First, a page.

The Swell Season have their work cut out for them with their second album, Strict Joy. The duo of Glen Hansard and Markéta Irglová released their debut effort in 2006 under the name The Swell Season, and have toured using that moniker for the last few years. However, they came to fame starring as musicians falling in love in the 2007 film Once. They even won an Oscar for the song “Falling Slowly”, but were credited under their own names. It’s great to have success, but the tricky part comes in making the general public aware that The Swell Season is “that guy and girl from Once.” On top of all that, the pair have entered into, and fallen out of, a real-life relationship in the interim.
On musical terms, though, Strict Joy succeeds. The duo effectively mix lushly arranged slow ballads that emphasize their voices with more uptempo pop songs that keep the album from becoming staid. The disc opens with “Slow Rising”, a soul-style ballad that works because of Hansard’s urgent vocals. Filled with strings and subtle horn chords underneath a simple groove, this is the kind of song that would come off poorly with a less-capable singer. But Hansard makes it succeed. Second song “Feeling the Pull” is one of the few moments of joy (pun intended) on an album mostly dominated (and understandably so) by crumbling relationship lyrics. The song uses upbeat acoustic guitar, quick moving piano, and cymbal-dominated drum work to pull it off, and Hansard and Irglová‘s harmonies are the finishing touch.
Canny instrument choices and good songwriting carry the day on the rest of the album. “The Rain” uses a solo violin to counterpoint Irglová‘s piano playing to great effect, and the song has a quiet tension that grows louder as the track goes on, but never offers that big cathartic moment. This is fitting for a song whose refrain says “Okay / I’m not what I promised you I would become.” “The Verb” also uses tension effectively. Despite pretty harmonies from the duo, the song features a rhythm that slides between 6/8 and 2/4 and seems to change the beat accent around as the song goes along. “Love That Conquers” is a sparsely arranged folk song featuring very nice interplay between two guitars and a bass as well as a full song, 60’s-style harmony from the singers.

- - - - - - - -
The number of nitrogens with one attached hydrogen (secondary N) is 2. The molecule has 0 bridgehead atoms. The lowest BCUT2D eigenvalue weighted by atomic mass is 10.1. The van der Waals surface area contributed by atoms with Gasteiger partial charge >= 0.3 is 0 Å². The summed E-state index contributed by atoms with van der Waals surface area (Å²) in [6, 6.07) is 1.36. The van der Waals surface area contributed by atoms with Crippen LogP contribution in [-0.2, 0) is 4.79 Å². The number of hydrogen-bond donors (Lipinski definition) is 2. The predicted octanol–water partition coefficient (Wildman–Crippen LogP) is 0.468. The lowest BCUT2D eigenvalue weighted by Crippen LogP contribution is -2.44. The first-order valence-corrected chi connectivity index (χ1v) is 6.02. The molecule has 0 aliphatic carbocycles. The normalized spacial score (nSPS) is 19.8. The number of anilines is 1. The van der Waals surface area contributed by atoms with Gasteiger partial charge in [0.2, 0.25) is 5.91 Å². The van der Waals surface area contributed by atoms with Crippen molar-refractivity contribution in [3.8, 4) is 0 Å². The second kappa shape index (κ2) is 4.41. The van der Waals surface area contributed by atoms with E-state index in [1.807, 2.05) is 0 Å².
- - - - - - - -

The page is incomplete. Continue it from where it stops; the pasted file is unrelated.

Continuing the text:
While Hansard’s powerful voice dominates the album, Irglová gets in two lead songs of her own. “Fantasy Man” is a wistful song about perception versus reality. With lyrics like “The force that swept us both away / was too strong for us to fight,” the track seems to be speaking directly about the experience of the couple. “I Have Loved You Wrong” is couched as an apology to a lover over quiet piano chords and a sparse band arrangement. It’s one of the album’s most emotional songs, and probably its prettiest as well. The disc closes with “Back Broke”, which may as well be Hansard’s response. It’s quiet and sad, with lyrics that talk about being near someone but not able to have them.
The way fiction, film, music, and reality have blurred for The Swell Season is an interesting case, but in the age of YouTube and endless reality TV, it doesn’t even seem all that unique anymore. Hansard and Irglová‘s somewhat public relationship gives the songs a bit more weight. You usually don’t get both sides of the story when a musician talks about a deteriorating romance in song. But all of this melancholy wouldn’t work if the music wasn’t so well-presented. And not all of it does, at least not completely. A few tracks in the middle of the album drag a bit, but for the most part Strict Joy is a step forward for the band. These songs aren’t breaking any new ground, but they’re well written and enjoyable, and the background makes them sort of fascinating, too.
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// Sound Affects
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